06 MARS 2014 NEWS: Pachacamac - Carrickfergus - Olonne sur Mer - Hierakonpolis - Brecon Beacons -






PEROU624x468 24 Pachacamac - Small wooden carving and feather-covered cloth were found at archaeological site near Lima.The Pachacamac archaeological site, located about 40 kilometers southeast of Lima, has yielded some new finds. According to Peru21, archaeologists working at the site have found two relatively well-preserved artifacts at the site: a small wooden carving depicting a female figure and a cloth covered with brightly-colored feathers. Peru21 reports that the pieces were found by specialists who work at the Pachacamac site museum. The objects were discovered in the area of the site called Pilgrims’ Plaza. The wooden figurine measures 8.5 centimeters long, and bears the likeness of a standing woman with her hands resting on her chest. The feathered cloth is 54 centimeters long and 10 centimeters wide, and features orange, green, black, and other colors of plumes. The Pachacamac sanctuary is a religious and administrative center, constructed slowly over centuries by several different cultures, including the Huari and Ichma. The Ichma were later conquered by the expanding Inca empire, and Pachacamac was absorbed into the Inca infrastructure. Most of the buildings in the complex were constructed between 800 and 1450 AD.  According to Peru21, excavations at Pachacamac have been restarted as part of the Qapaq Ñan project.


ROYAUME UNI– Panews Carrickfergus - An archaeological excavation at Ireland's best-preserved Anglo Norman castle has been extended after the discovery of a secret tunnel.xperts from Queen's University had been commissioned to spend three weeks conducting exploratory digs at Carrickfergus Castle in a bid to find out more about the 800-year-old fortification on the shores of BelfastLough. Built in 1177 by Anglo Norman knight John de Courcy soon after his invasion of Ulster, the castle lies on the stretch of coastline where King William III landed in Ireland before the Battle of the Boyne in 1690. Its history includes sieges by King John in 1210 and Edward Bruce in 1315 and capture by the French under Captain Francois Thurot in 1760. The castle was used by the British Army until 1928 and it housed air-raid shelters during the Second World War.  Mr Durkan said the excavations had already revealed new information about how the castle was used over the centuries, particularly its use in the Victorian period. He said archaeologists were surprised to discover parts of a 19th-century tunnel extending into the area where the medieval Great Hall once stood.;;The Victorian features have disturbed earlier deposits and are allowing archaeologists to dig a little deeper into the site and uncover substantial remains of what look like medieval walls. Mr Durkan said he was extending the dig to the end of March so these uncovered features could be more fully recorded.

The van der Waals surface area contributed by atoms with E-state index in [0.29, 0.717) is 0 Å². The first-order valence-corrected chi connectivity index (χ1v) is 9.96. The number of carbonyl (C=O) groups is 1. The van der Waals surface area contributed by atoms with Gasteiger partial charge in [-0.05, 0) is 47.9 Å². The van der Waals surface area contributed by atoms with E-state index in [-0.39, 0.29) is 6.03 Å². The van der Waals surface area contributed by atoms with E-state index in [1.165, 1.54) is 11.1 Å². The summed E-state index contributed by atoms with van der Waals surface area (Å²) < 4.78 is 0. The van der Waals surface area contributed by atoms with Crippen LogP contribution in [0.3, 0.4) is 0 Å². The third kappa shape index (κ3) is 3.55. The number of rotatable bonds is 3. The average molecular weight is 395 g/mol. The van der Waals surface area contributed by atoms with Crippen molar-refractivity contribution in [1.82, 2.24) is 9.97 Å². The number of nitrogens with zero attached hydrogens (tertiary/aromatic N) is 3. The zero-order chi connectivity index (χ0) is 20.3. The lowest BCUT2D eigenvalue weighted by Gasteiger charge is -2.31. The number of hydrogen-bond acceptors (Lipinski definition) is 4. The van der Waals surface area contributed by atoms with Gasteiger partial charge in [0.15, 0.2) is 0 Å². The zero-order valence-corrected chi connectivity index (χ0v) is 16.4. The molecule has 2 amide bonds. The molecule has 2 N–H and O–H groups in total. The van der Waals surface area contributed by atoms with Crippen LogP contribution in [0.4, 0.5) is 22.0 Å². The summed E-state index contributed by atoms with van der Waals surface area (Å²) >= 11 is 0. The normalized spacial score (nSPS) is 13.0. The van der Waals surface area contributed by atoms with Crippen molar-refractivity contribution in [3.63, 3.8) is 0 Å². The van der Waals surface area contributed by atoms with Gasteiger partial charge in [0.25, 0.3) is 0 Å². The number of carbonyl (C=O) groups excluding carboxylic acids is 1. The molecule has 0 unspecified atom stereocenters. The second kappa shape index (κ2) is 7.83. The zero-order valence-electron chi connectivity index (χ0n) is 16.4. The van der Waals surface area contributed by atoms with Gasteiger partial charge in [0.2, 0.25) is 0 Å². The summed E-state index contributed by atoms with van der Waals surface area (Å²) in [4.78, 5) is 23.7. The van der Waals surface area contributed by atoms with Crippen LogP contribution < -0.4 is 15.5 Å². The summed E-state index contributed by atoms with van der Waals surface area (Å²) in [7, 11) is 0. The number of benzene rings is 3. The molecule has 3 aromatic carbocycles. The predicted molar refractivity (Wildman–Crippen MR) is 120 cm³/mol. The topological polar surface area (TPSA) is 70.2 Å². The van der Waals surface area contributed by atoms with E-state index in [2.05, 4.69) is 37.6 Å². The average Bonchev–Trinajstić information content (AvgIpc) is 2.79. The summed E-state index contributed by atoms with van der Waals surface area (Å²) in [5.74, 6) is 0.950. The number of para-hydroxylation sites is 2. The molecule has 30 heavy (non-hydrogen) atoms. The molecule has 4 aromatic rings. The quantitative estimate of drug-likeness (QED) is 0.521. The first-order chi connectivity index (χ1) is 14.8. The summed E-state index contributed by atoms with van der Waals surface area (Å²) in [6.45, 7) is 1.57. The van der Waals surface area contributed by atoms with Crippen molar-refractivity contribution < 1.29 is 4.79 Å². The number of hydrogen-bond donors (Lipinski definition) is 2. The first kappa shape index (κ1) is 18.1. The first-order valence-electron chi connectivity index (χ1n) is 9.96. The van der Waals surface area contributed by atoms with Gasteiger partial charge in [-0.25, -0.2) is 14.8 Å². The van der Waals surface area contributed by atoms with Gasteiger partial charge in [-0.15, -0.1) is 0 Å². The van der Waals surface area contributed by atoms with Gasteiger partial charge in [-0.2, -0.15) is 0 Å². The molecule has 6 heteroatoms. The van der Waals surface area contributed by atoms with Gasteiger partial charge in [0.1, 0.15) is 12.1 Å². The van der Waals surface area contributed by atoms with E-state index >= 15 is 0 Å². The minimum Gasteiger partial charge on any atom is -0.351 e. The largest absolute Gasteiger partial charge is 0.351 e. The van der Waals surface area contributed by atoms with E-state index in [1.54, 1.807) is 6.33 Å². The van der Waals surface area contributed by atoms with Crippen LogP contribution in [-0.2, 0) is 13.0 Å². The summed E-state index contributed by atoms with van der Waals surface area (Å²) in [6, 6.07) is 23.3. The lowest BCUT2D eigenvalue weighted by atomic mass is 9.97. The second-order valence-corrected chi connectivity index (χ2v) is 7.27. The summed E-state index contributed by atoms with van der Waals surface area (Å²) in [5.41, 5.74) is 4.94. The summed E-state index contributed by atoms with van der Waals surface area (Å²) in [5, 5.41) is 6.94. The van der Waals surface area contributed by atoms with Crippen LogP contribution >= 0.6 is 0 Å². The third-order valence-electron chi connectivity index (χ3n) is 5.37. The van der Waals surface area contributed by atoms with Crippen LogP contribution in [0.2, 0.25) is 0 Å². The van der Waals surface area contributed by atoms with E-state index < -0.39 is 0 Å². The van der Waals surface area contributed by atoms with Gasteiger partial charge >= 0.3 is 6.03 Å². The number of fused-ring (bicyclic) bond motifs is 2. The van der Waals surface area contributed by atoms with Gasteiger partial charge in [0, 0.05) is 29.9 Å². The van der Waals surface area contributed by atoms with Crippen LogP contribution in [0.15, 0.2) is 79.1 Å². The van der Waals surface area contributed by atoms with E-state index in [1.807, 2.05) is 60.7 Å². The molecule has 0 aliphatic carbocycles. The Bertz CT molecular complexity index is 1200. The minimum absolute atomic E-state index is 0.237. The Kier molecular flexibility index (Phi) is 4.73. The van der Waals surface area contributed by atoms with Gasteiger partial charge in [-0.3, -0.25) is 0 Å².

FRANCEDecouverte archeologique 0 Olonne sur Mer -Les pièces en bois découvertes dans les marais d'Olonne-sur-Mer en 2002 et 2013 appartiennent-ils à un moulin à vent construit par les Vikings aux Xe et XI  siècles ? C'est en tout cas l'hypothèse que fait l'Association vendéenne de vidéo et d'archéologie sous-marine, après la deuxième mise au jour d'éléments immergés. Des études de datation au carbone 14, réalisées par la commune en 2012, ont permis de situer entre 952 et 1 032 les pièces de bois découvertes. Pour l'instant, la datation des bois laisse perplexe l'association sur une présence aussi tardive des Vikings ici. "Mais si cette hypothèse se confirmait, il s'agirait, à notre connaissance, des vestiges du plus ancien moulin à vent européen découvert à ce jour", assure l'association.